git-check-ref-format

GIT-CHECK-REF-FOR(1)              Git Manual              GIT-CHECK-REF-FOR(1)



NAME
       git-check-ref-format - Ensures that a reference name is well formed

SYNOPSIS
       git check-ref-format <refname>
       git check-ref-format --print <refname>
       git check-ref-format --branch <branchname-shorthand>


DESCRIPTION
       Checks if a given refname is acceptable, and exits with a non-zero
       status if it is not.

       A reference is used in git to specify branches and tags. A branch head
       is stored under the $GIT_DIR/refs/heads directory, and a tag is stored
       under the $GIT_DIR/refs/tags directory (or, if refs are packed by git
       gc, as entries in the $GIT_DIR/packed-refs file). git imposes the
       following rules on how references are named:

        1. They can include slash / for hierarchical (directory) grouping, but
           no slash-separated component can begin with a dot ..

        2. They must contain at least one /. This enforces the presence of a
           category like heads/, tags/ etc. but the actual names are not
           restricted.

        3. They cannot have two consecutive dots ..  anywhere.

        4. They cannot have ASCII control characters (i.e. bytes whose values
           are lower than \040, or \177 DEL), space, tilde ~, caret ^, colon
           :, question-mark ?, asterisk *, or open bracket [ anywhere.

        5. They cannot end with a slash / nor a dot ..

        6. They cannot end with the sequence .lock.

        7. They cannot contain a sequence @{.

        8. They cannot contain a \.

       These rules make it easy for shell script based tools to parse
       reference names, pathname expansion by the shell when a reference name
       is used unquoted (by mistake), and also avoids ambiguities in certain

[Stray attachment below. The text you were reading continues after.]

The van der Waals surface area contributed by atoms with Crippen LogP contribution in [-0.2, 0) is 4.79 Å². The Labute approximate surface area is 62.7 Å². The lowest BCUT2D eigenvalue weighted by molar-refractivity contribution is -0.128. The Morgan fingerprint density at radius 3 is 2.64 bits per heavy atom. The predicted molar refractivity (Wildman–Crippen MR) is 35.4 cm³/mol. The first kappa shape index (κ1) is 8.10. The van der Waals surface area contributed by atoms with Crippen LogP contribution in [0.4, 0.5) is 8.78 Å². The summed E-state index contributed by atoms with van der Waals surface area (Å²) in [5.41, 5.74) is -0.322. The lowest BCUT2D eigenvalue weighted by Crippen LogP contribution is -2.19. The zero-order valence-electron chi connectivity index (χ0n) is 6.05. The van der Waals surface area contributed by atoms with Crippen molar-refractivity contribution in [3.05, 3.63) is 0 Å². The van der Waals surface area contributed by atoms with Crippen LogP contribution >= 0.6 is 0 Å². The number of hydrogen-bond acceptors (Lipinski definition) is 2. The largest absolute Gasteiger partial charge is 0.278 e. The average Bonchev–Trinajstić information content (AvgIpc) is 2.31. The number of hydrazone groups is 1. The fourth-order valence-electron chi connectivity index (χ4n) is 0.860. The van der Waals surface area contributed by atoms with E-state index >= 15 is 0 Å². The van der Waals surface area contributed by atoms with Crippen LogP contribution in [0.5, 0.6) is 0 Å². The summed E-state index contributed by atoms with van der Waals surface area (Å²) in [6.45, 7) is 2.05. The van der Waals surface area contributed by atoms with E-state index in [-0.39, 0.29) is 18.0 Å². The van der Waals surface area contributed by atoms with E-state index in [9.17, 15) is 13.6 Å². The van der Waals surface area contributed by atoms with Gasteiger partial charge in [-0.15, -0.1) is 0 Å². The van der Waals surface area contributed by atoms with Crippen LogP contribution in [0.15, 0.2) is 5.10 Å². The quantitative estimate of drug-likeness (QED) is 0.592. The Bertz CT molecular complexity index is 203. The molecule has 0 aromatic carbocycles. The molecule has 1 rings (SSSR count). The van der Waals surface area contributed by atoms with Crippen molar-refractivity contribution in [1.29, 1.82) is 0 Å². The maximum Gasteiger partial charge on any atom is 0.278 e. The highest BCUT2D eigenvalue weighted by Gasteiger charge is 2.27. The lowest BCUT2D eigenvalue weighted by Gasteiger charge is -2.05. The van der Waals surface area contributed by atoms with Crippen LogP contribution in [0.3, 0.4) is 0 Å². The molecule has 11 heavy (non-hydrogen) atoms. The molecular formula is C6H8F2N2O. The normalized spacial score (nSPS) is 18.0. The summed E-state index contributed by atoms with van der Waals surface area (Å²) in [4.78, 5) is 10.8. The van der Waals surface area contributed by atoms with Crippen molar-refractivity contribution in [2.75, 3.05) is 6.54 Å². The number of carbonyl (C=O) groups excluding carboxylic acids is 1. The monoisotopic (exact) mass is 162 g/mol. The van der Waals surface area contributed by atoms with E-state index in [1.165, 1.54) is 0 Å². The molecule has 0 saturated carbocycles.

reference name expressions (see git-rev-parse(1)):

        1. A double-dot ..  is often used as in ref1..ref2, and in some
           contexts this notation means ^ref1 ref2 (i.e. not in ref1 and in
           ref2).

        2. A tilde ~ and caret ^ are used to introduce the postfix nth parent
           and peel onion operation.

        3. A colon : is used as in srcref:dstref to mean "use srcref’s value
           and store it in dstref" in fetch and push operations. It may also
           be used to select a specific object such as with git cat-file: "git
           cat-file blob v1.3.3:refs.c".

        4. at-open-brace @{ is used as a notation to access a reflog entry.

       With the --print option, if refname is acceptable, it prints the
       canonicalized name of a hypothetical reference with that name. That is,
       it prints refname with any extra / characters removed.

       With the --branch option, it expands the “previous branch syntax”
       @{-n}. For example, @{-1} is a way to refer the last branch you were
       on. This option should be used by porcelains to accept this syntax
       anywhere a branch name is expected, so they can act as if you typed the
       branch name.

EXAMPLES
       ·   Print the name of the previous branch:

               $ git check-ref-format --branch @{-1}


       ·   Determine the reference name to use for a new branch:

               $ ref=$(git check-ref-format --print "refs/heads/$newbranch") ||
               die "we do not like ´$newbranch´ as a branch name."


GIT
       Part of the git(1) suite



Git 1.7.1                         03/04/2013              GIT-CHECK-REF-FOR(1)